How do you describe your personal aesthetic and does it match your work?  I wear a lot of black and I draw and paint with a lot of black. I’d like to think of my work as an extension to my personal aesthetic. The term “gothic” has been used to describe both my personal dress and my artwork, although that is not necessarily my personal word for either.  Although, I don’t mind “gothic” as a deceptive word, because I feel like the goth-subculture explores romanticism, nostalgia, and darkness which are themes that are embedded in my work.  ​ Are you reading any books or listening to any podcasts at the moment? Yes, I am a very enthusiastic reader and podcaster. Right now I am reading The Little Friend by Donna Tartt. She is becoming one of my favorite authors! I am also reading a very dense contemporary art book called Replacing Home: From Primordial Hut to Digital Network in Contemporary Art by Jennifer Johung. I’ve been slowly reading that book all year, and it is really been influential on me and my work.  As far as podcasts, I’m always looking for ways to learn as I work. I avidly listen to NPR’s Politics Podcast, Sam Harris’ Making Sense, Hidden Brain, and a bunch of true crime shows. If I’m not listing to a podcast or music, my guilty pleasure is listening to the Harry Potter audiobooks narrated by Stephen Fry.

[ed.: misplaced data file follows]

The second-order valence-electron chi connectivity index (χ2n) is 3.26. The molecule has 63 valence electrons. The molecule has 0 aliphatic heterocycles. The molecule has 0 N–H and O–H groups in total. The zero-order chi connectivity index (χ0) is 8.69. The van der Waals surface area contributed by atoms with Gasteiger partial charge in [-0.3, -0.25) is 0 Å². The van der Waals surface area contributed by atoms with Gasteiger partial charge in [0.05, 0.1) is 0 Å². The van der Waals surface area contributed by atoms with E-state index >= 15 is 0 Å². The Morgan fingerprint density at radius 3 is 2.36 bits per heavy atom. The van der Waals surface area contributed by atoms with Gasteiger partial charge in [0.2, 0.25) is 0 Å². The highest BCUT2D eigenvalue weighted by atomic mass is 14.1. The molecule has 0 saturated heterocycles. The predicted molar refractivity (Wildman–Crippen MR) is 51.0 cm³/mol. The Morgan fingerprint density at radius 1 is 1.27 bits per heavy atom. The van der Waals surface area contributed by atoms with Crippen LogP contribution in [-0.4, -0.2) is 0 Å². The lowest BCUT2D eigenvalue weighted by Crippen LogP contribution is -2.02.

Who or what have been your best teachers and/or mentors in life and art and what have been their most memorable advice?

At Cal State Long Beach I had many very good professors who taught me an incredible amount. Yu Ji, Marie Thibeault, Fran Siegel, Siobhan McClure, and Dominic Cretera to name a few. Apart from that, I keep a very close community of fellow artists around me at all times. I am so grateful for this, as it creates a reciprocal feedback loop of inspiration and support. 

Do you have a side job or hussle that supports your artistic career? 

I work at a bookstore. It’s great, and I’m lucky enough to be able to support myself and not have to work full time. That way I can dedicate as much time to art making as possible. 

With the daily stress of life and simultaneous projects, how do you stay motivated? 

I am lucky. Making art is an obsession of mine. I have to do it to maintain my sense of well-being. I try and keep focused on the bigger picture of my body of work as an integrated whole. 

However, I also incorporate my artistic lifestyle into all manner of daily activities, directly or indirectly related to my studio practice. For example I consider hiking and physical fitness to be other aspect of making art, as it is during my solitary hikes that I contemplate my work and come up with new ideas.

What are you working on next?

I am really looking forward to finishing some figurative paintings which I have put on the back burner until my show at Flatline in May is fully installed. I also have ideas for some more fairly large paper-cuts and embroidery pieces which further explore my ideas of home and belonging.